Public Review Period for Congenital Muscular Disease CDEs: November 20, 2014 – January
The Congenital Muscular Disease (CMD) CDE Working Groups and the National Institute
of Neurological Disorders and Stroke (NINDS) CDE Team have released a draft version
(Pre-release Version 0.0) of the CMD CDEs for public review.
After the public review period, the CMD CDE Working Group will review and revise
the recommendations as needed. Version 1.0 of the CMD recommendations will be posted
at the end of February 2015. Please note that changes are still being incorporated
and final documents will not be available until February 2015.
Congenital Muscular Disease CDE Public Review
Congenital Muscular Disease Common Data Element Public Review Package Overview
The Pre-release Version 0.0 Congenital Muscular Disease Public Review package consists
of one zip file containing the following documents:
- Case Report Form (CRF) Modules (each with a corresponding CDE Details spreadsheet,
in pdf format).
- CRF modules are template data collection forms which include the CDEs identified
and defined by the CMD Working Group. The CRF modules were drafted by the NINDS
CDE Team using the CDEs identified by the CMD Working Group and can be used as the
building blocks for study data collection forms.
- Instrument Recommendations Spreadsheets
- The Instrument Recommendations spreadsheet includes description and scoring information
on the instrument/scales for outcomes in CMD.
- Guideline Documents (when applicable)
- Notice of Copyrights and instrument recommendations
- Including the following details:
- Name of Instrument
- Short description
- Comments/ Special Instructions
- Copyright Information
*Each CDE or instrument should be classified according to the definitions below:
General Core: A data element that is required
for all NINDS funded studies.
Disease Core: A data element that collects
essential information applicable to any disease-specific study, including all therapeutic
areas. The NINDS and its appointed working groups assign the disease “Core” classification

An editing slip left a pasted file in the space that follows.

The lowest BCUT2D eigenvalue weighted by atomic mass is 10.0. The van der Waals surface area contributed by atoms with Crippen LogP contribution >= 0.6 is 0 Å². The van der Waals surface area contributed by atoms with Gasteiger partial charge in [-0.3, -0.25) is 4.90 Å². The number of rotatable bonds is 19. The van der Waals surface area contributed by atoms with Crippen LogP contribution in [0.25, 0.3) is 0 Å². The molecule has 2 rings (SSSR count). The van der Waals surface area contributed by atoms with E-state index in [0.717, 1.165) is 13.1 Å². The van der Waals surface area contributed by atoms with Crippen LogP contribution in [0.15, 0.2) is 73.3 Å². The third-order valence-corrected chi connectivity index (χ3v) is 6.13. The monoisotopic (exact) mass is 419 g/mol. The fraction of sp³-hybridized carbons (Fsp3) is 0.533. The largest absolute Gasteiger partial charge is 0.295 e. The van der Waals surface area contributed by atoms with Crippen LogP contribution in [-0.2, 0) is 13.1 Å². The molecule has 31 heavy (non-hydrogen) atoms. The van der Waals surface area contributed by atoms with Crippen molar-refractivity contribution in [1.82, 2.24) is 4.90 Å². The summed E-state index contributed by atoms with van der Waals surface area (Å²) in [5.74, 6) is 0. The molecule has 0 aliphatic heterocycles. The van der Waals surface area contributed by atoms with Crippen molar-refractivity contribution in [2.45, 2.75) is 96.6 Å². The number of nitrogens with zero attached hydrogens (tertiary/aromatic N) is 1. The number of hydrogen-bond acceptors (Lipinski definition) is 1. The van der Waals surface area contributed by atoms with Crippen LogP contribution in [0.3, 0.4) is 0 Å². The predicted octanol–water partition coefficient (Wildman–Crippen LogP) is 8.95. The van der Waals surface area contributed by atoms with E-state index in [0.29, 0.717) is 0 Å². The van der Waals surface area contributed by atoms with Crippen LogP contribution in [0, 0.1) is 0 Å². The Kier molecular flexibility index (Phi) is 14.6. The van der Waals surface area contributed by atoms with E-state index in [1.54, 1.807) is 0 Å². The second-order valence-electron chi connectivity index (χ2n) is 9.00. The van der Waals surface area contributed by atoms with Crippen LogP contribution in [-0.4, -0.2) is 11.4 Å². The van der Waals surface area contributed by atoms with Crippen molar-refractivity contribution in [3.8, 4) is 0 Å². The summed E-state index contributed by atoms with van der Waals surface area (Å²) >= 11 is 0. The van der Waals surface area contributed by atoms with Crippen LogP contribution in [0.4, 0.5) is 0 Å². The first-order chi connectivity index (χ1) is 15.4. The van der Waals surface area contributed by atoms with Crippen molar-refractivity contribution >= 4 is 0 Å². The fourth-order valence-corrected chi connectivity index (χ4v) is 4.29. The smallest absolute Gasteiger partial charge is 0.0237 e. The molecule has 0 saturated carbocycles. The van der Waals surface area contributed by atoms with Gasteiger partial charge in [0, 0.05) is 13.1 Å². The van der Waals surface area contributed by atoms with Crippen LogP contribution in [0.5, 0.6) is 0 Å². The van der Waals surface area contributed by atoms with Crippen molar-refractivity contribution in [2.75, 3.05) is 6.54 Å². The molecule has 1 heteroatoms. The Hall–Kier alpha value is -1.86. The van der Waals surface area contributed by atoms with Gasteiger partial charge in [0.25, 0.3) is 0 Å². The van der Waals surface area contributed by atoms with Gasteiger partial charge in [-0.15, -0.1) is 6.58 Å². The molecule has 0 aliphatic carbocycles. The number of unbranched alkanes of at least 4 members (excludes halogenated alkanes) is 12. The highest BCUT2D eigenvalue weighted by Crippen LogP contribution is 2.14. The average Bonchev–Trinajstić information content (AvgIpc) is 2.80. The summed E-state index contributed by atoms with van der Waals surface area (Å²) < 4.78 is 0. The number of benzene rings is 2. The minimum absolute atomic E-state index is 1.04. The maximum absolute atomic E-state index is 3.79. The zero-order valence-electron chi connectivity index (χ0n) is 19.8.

based on the current clinical research best practices. In each case, the disease
Core CDEs are a small subset of the available CDEs, where it is anticipated that
investigators will need to collect the disease Core CDEs on any type of study. These
are required for all disease-specific studies.
Disease Supplemental - Highly Recommended:
A data element which is essential based on certain conditions or study types in
clinical research studies. In most cases, these have been used and validated in
the disease area. These data elements are required for the specified disease condition,
study type or design.
Disease Supplemental: A data element which
is commonly collected in clinical research studies. Use depends upon the study design,
protocol or type of research involved. These are recommended, but not required,
Disease Exploratory: A data element that
requires further validation, but may fill current gaps in the CDEs and/or substitute
for an existing CDE once validation is complete. Such data elements show great promise,
but require further validation before they are ready for prime-time use in clinical
research studies. They are reasonable to use with the understanding that it has
limited validation in the target group.
Many of the CDEs will overlap across study types, which allows for comparisons and
meta-analysis across studies. Consistency of the data elements and the CDE formats
is kept in order to ensure the ability to transfer critical medical information
electronically from one center to another. This consistency also allows for continuity
across different disease areas. The goals of the NINDS CDE initiative are to increase